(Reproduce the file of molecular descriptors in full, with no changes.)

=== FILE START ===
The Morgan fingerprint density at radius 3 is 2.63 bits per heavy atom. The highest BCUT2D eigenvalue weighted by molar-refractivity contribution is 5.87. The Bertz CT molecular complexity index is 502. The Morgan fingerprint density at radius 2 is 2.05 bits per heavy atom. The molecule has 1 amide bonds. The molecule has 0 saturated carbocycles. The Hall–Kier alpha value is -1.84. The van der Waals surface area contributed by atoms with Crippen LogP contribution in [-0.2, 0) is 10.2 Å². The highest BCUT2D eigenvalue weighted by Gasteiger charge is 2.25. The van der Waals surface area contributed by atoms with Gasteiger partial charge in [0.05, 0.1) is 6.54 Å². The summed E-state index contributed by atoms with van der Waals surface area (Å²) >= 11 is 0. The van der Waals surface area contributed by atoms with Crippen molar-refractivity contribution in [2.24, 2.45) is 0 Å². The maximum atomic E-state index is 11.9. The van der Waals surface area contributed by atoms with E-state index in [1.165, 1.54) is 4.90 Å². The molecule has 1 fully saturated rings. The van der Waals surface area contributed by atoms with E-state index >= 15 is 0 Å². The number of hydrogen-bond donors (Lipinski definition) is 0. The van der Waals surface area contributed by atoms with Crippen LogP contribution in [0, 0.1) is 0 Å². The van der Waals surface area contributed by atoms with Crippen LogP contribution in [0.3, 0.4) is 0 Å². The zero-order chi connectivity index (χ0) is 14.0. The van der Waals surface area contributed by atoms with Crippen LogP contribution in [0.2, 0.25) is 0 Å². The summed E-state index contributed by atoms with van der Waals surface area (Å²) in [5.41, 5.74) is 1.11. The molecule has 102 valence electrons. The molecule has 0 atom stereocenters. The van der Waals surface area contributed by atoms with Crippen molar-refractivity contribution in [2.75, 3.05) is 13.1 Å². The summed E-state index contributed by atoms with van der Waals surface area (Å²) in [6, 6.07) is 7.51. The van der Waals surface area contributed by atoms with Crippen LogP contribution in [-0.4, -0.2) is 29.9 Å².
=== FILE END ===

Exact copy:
The Morgan fingerprint density at radius 3 is 2.63 bits per heavy atom. The highest BCUT2D eigenvalue weighted by molar-refractivity contribution is 5.87. The Bertz CT molecular complexity index is 502. The Morgan fingerprint density at radius 2 is 2.05 bits per heavy atom. The molecule has 1 amide bonds. The molecule has 0 saturated carbocycles. The Hall–Kier alpha value is -1.84. The van der Waals surface area contributed by atoms with Crippen LogP contribution in [-0.2, 0) is 10.2 Å². The highest BCUT2D eigenvalue weighted by Gasteiger charge is 2.25. The van der Waals surface area contributed by atoms with Gasteiger partial charge in [0.05, 0.1) is 6.54 Å². The summed E-state index contributed by atoms with van der Waals surface area (Å²) >= 11 is 0. The van der Waals surface area contributed by atoms with Crippen molar-refractivity contribution in [2.24, 2.45) is 0 Å². The maximum atomic E-state index is 11.9. The van der Waals surface area contributed by atoms with E-state index in [1.165, 1.54) is 4.90 Å². The molecule has 1 fully saturated rings. The van der Waals surface area contributed by atoms with E-state index >= 15 is 0 Å². The number of hydrogen-bond donors (Lipinski definition) is 0. The van der Waals surface area contributed by atoms with Crippen LogP contribution in [0, 0.1) is 0 Å². The van der Waals surface area contributed by atoms with Crippen LogP contribution in [0.3, 0.4) is 0 Å². The zero-order chi connectivity index (χ0) is 14.0. The van der Waals surface area contributed by atoms with Crippen LogP contribution in [0.2, 0.25) is 0 Å². The summed E-state index contributed by atoms with van der Waals surface area (Å²) in [5.41, 5.74) is 1.11. The molecule has 102 valence electrons. The molecule has 0 atom stereocenters. The van der Waals surface area contributed by atoms with Crippen molar-refractivity contribution in [2.75, 3.05) is 13.1 Å². The summed E-state index contributed by atoms with van der Waals surface area (Å²) in [6, 6.07) is 7.51. The van der Waals surface area contributed by atoms with Crippen LogP contribution in [-0.4, -0.2) is 29.9 Å².